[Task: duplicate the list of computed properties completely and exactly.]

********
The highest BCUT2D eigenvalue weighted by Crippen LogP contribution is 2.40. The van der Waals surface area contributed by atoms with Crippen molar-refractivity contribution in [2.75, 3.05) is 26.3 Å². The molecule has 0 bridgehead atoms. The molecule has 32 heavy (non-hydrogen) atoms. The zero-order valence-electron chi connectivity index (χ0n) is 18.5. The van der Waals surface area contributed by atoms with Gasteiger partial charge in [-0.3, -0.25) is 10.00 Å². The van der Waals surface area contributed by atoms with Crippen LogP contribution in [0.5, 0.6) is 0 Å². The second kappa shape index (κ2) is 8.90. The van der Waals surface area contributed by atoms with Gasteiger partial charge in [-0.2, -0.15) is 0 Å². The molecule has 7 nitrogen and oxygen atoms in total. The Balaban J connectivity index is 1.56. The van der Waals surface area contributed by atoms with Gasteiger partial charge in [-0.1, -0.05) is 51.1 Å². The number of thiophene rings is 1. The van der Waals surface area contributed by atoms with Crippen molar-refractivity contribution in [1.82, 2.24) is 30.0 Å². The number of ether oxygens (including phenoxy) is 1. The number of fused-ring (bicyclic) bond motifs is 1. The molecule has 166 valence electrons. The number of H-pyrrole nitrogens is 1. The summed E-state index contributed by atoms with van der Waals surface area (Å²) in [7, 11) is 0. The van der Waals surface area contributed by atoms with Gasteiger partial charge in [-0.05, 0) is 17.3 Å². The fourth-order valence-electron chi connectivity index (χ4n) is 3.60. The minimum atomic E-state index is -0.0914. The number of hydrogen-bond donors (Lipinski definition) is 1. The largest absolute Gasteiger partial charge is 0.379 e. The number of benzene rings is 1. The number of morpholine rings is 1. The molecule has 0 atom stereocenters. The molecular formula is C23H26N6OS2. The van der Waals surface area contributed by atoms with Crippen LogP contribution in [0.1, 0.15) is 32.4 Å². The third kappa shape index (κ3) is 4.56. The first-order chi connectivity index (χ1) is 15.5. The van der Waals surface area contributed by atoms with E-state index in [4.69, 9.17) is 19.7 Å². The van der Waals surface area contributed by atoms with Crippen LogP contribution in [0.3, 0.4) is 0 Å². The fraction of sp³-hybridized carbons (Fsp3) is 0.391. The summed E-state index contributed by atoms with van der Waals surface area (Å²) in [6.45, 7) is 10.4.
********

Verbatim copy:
The highest BCUT2D eigenvalue weighted by Crippen LogP contribution is 2.40. The van der Waals surface area contributed by atoms with Crippen molar-refractivity contribution in [2.75, 3.05) is 26.3 Å². The molecule has 0 bridgehead atoms. The molecule has 32 heavy (non-hydrogen) atoms. The zero-order valence-electron chi connectivity index (χ0n) is 18.5. The van der Waals surface area contributed by atoms with Gasteiger partial charge in [-0.3, -0.25) is 10.00 Å². The van der Waals surface area contributed by atoms with Crippen LogP contribution in [0.5, 0.6) is 0 Å². The second kappa shape index (κ2) is 8.90. The van der Waals surface area contributed by atoms with Gasteiger partial charge in [-0.2, -0.15) is 0 Å². The molecule has 7 nitrogen and oxygen atoms in total. The Balaban J connectivity index is 1.56. The van der Waals surface area contributed by atoms with Gasteiger partial charge in [-0.1, -0.05) is 51.1 Å². The number of thiophene rings is 1. The van der Waals surface area contributed by atoms with Crippen molar-refractivity contribution in [1.82, 2.24) is 30.0 Å². The number of ether oxygens (including phenoxy) is 1. The number of fused-ring (bicyclic) bond motifs is 1. The molecule has 166 valence electrons. The number of H-pyrrole nitrogens is 1. The summed E-state index contributed by atoms with van der Waals surface area (Å²) in [7, 11) is 0. The van der Waals surface area contributed by atoms with Gasteiger partial charge in [-0.05, 0) is 17.3 Å². The fourth-order valence-electron chi connectivity index (χ4n) is 3.60. The minimum atomic E-state index is -0.0914. The number of hydrogen-bond donors (Lipinski definition) is 1. The largest absolute Gasteiger partial charge is 0.379 e. The number of benzene rings is 1. The number of morpholine rings is 1. The molecule has 0 atom stereocenters. The molecular formula is C23H26N6OS2. The van der Waals surface area contributed by atoms with Crippen LogP contribution in [0.1, 0.15) is 32.4 Å². The third kappa shape index (κ3) is 4.56. The first-order chi connectivity index (χ1) is 15.5. The van der Waals surface area contributed by atoms with E-state index in [4.69, 9.17) is 19.7 Å². The van der Waals surface area contributed by atoms with Crippen LogP contribution in [0.3, 0.4) is 0 Å². The fraction of sp³-hybridized carbons (Fsp3) is 0.391. The summed E-state index contributed by atoms with van der Waals surface area (Å²) in [6.45, 7) is 10.4.